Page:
• Conditions are very dry. Our wheat crop was a total loss. Pastures are in very poor shape. Several operators had to reduce herds to one-half or less. Tanks are very low. Cotton fields are generally very dry. Spotty rains in the eastern portion of the county have improved conditions. Most areas are starting to dry plant.

Region 5—Cross Timbers  

  • Recent dry and hot weather in our area is starting to take a toll on pastures and hay fields. The hay surplus we had a few months ago is mostly gone due to a hard winter. There has not been much change in land values, but a little less seems to be moving. Milk prices are down some, and feed costs are rising for dairymen.
  • Pastures are extremely dry, and the lack of stock water is fast becoming a problem due to lack of spring rains and recent hot weather.
  • Property values in our area have seen a substantial rise over the last two years.

Region 6—North Central Texas 

  • Unpredictable weather, weather extremes and poor crop prices continue to plague the local agricultural community.
  • Our wheat crop was above average, and stocker calf performance was above average. A drought began in late April and has continued, and the corn crop is expected to be well below average. Crop insurance adjusters should arrive in the next seven to 10 days. We need rain very soon to give cotton crop a reasonable chance.
  • After the flood in late February, we had an unusually cool and mild April. Now we have gone from virtually no spring-like weather into full-blown summer. I believe there will be a good hay crop this year.
  • This is the beginning of a dry, hot summer, and crops are beginning to suffer.

Region 7—East Texas

  • Row crops in the area are in excellent condition, corn and milo crops are being made and cotton is being watered. Early high temperatures and high winds have dried pastures and hay fields earlier than normal. Hay inventories are very low. Ranchers will have to make some critical decisions concerning the size of their herds and hay requirements if conditions persist.

Region 8—Central Texas   

  • Oilfield activity continues, with rigs drilling and leasing going on in some areas. Recent rains were spotty at best. High heat is starting to take its toll on corn and grasses. Cattle remain in fair condition, with prices still holding up across the board. Cow prices remain low as drought conditions in other areas of Texas and the country have caused more cows than normal to come into the sale barns. The two biggest concerns going forward for the next quarter will be rain and making hay.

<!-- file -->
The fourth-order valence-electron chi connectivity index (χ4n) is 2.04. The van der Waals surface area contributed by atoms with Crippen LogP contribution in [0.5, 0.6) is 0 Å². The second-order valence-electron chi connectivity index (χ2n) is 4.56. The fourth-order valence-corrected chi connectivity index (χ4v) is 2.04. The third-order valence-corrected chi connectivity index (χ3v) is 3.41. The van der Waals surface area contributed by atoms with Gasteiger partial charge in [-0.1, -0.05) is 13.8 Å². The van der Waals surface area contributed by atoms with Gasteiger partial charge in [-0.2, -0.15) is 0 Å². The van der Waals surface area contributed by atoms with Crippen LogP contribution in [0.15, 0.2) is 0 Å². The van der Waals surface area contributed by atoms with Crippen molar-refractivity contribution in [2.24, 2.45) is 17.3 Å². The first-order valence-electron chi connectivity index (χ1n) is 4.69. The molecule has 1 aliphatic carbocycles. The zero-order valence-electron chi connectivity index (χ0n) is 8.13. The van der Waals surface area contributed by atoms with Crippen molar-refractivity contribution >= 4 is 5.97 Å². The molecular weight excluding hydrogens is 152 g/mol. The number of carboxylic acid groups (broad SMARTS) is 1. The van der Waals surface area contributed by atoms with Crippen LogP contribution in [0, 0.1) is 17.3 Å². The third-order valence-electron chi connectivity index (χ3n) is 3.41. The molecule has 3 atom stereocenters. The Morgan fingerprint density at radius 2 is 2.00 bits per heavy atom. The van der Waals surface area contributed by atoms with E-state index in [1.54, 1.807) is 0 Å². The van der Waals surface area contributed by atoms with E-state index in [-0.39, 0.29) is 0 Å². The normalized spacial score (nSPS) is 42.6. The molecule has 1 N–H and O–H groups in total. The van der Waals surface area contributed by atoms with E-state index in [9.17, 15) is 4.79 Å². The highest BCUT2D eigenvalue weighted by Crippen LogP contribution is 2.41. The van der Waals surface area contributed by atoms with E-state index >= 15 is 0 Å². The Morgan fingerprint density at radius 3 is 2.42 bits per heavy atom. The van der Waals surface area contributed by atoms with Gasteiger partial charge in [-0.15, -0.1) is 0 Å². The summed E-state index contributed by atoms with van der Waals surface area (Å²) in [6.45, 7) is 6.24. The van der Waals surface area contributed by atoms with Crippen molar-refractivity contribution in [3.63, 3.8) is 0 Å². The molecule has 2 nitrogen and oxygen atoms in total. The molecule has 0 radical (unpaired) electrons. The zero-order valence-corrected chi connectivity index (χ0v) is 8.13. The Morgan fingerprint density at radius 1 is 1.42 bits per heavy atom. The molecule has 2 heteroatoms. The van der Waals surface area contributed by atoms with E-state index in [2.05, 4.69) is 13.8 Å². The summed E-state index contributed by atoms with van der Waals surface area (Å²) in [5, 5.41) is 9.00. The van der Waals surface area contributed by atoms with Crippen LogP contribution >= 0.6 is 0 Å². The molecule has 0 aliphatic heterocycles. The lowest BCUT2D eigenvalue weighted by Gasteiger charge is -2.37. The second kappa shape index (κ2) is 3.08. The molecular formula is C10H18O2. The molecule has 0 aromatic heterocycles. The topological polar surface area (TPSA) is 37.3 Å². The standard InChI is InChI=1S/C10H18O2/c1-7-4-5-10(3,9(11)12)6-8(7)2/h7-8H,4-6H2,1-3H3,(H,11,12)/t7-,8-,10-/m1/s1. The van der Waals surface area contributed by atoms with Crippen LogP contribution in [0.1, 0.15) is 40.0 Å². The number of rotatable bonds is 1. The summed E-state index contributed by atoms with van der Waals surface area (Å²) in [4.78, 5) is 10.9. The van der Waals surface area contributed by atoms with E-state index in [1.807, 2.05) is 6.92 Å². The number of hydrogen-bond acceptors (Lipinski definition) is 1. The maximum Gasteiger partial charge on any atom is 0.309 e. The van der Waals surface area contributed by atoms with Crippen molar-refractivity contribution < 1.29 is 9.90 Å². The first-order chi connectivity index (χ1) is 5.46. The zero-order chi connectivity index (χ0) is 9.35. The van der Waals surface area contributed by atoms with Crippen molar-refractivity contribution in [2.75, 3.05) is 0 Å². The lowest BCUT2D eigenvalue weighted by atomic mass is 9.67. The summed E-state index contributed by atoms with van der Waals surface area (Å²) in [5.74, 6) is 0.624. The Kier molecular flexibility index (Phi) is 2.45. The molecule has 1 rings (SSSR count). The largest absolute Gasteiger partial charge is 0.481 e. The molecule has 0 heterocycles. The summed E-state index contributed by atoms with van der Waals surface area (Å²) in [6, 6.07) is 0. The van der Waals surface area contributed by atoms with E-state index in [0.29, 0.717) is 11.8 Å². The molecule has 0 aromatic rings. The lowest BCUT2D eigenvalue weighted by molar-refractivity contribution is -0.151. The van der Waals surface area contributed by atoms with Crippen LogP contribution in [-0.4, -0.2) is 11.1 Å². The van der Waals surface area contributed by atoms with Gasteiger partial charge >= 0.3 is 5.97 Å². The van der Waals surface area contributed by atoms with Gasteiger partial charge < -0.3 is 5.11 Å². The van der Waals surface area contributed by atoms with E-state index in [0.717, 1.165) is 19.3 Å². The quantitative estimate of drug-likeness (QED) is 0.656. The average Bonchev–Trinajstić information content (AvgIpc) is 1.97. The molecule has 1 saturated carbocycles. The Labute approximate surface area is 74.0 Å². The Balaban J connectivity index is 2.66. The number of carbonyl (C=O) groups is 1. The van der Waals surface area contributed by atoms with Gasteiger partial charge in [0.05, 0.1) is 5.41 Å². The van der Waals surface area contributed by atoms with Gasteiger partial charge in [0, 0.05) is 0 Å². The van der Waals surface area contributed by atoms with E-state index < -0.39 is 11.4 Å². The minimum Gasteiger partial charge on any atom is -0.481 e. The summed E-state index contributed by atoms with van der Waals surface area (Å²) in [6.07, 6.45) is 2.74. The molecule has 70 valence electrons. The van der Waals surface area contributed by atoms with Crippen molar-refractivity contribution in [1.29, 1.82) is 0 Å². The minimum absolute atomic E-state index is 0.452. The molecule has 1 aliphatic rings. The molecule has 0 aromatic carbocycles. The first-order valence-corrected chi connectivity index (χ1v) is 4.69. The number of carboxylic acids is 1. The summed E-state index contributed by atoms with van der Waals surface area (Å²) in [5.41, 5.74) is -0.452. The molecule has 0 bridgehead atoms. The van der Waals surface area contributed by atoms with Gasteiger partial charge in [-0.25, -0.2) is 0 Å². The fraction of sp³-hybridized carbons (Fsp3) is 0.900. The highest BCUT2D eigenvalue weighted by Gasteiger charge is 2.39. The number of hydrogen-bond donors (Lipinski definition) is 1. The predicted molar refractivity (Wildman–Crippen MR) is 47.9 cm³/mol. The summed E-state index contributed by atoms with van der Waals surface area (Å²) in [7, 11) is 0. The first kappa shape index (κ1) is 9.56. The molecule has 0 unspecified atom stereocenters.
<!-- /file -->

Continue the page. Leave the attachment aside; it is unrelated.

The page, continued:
Region 9—Coastal Texas  

  • Current drought conditions are a major concern for 2018 crop yields.

Region 11—Trans-Pecos and Edwards Plateau

  • Rainfall in the Edwards Plateau has been a mixed bag in the last quarter. Fortunately, livestock prices have remained fairly strong, and the futures market still looks fairly good for producers. Predator control still ranks among the top worries for the sheep and goat producers of our area. Wool and mohair prices are strong at present for those who can keep herds alive, given the difficulty brought about from predators.
  • Cattle market continues on a downward trend.
  • Sheep and goat prices continue a cyclical decrease, with cattle prices being lower also, though all are above historic averages. Rainfall has been spotty, but most have at least received some, with some pasture conditions being very good for this time of year. With the higher temperatures, pasture conditions where rainfall has not been received are poor. Predator problems continue to increase, being significant in an ever-growing area.

Region 12—Southern New Mexico

  • Commodity prices are holding steady. Rainfall is badly needed.
  • We have had spotty rain over some of the trade area, but overall conditions are still extremely dry. There are still large runs at local livestock auctions as breeders trim herds because of dry range conditions. Wheat harvests will be limited, while corn planting is under irrigated conditions only.
  • Range conditions remain very dry and, save a quality monsoon season, the late summer and early fall will see producers reducing cattle herd substantially. The forage crop shortfall over the winter has yielded improved prices for wheat, triticale and alfalfa. Dairy continues to struggle with low milk prices, compounded by increasing feed input costs.

Figures

Figure 1
Farm Lending Trends
What changes occurred in non-real-estate farm loans at your bank in the past three months compared with a year earlier?
  Index Percent reporting, Q2
  2018:Q1 2018:Q2 Greater Same Less
Demand for loans* -4.3 -7.3 15.1 62.5 22.4
Availability of funds* 14.1 12.3 14.8 82.7 2.5